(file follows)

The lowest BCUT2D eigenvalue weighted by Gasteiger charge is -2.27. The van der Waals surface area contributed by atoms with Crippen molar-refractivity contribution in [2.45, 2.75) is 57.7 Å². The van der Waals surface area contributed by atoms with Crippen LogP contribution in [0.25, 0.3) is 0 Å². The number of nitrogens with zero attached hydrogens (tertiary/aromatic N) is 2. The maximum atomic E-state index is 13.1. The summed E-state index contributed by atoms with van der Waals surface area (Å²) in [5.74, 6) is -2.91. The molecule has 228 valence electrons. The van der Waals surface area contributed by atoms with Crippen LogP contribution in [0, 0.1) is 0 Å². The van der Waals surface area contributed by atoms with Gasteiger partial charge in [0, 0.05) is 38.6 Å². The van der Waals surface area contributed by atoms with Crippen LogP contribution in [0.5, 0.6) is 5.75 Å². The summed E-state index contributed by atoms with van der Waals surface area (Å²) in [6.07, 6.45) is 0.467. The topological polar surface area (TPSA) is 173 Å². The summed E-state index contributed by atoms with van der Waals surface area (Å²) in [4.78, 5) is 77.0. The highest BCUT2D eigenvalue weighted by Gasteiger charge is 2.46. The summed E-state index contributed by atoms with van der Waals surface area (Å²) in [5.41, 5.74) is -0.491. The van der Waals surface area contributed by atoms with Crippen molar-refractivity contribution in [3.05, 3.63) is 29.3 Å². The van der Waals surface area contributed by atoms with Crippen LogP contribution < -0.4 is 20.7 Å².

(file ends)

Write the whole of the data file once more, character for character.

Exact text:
The lowest BCUT2D eigenvalue weighted by Gasteiger charge is -2.27. The van der Waals surface area contributed by atoms with Crippen molar-refractivity contribution in [2.45, 2.75) is 57.7 Å². The van der Waals surface area contributed by atoms with Crippen LogP contribution in [0.25, 0.3) is 0 Å². The number of nitrogens with zero attached hydrogens (tertiary/aromatic N) is 2. The maximum atomic E-state index is 13.1. The summed E-state index contributed by atoms with van der Waals surface area (Å²) in [5.74, 6) is -2.91. The molecule has 228 valence electrons. The van der Waals surface area contributed by atoms with Crippen LogP contribution in [0, 0.1) is 0 Å². The van der Waals surface area contributed by atoms with Gasteiger partial charge in [0, 0.05) is 38.6 Å². The van der Waals surface area contributed by atoms with Crippen LogP contribution in [0.5, 0.6) is 5.75 Å². The summed E-state index contributed by atoms with van der Waals surface area (Å²) in [6.07, 6.45) is 0.467. The topological polar surface area (TPSA) is 173 Å². The summed E-state index contributed by atoms with van der Waals surface area (Å²) in [4.78, 5) is 77.0. The highest BCUT2D eigenvalue weighted by Gasteiger charge is 2.46. The summed E-state index contributed by atoms with van der Waals surface area (Å²) in [5.41, 5.74) is -0.491. The van der Waals surface area contributed by atoms with Crippen molar-refractivity contribution in [3.05, 3.63) is 29.3 Å². The van der Waals surface area contributed by atoms with Crippen LogP contribution < -0.4 is 20.7 Å².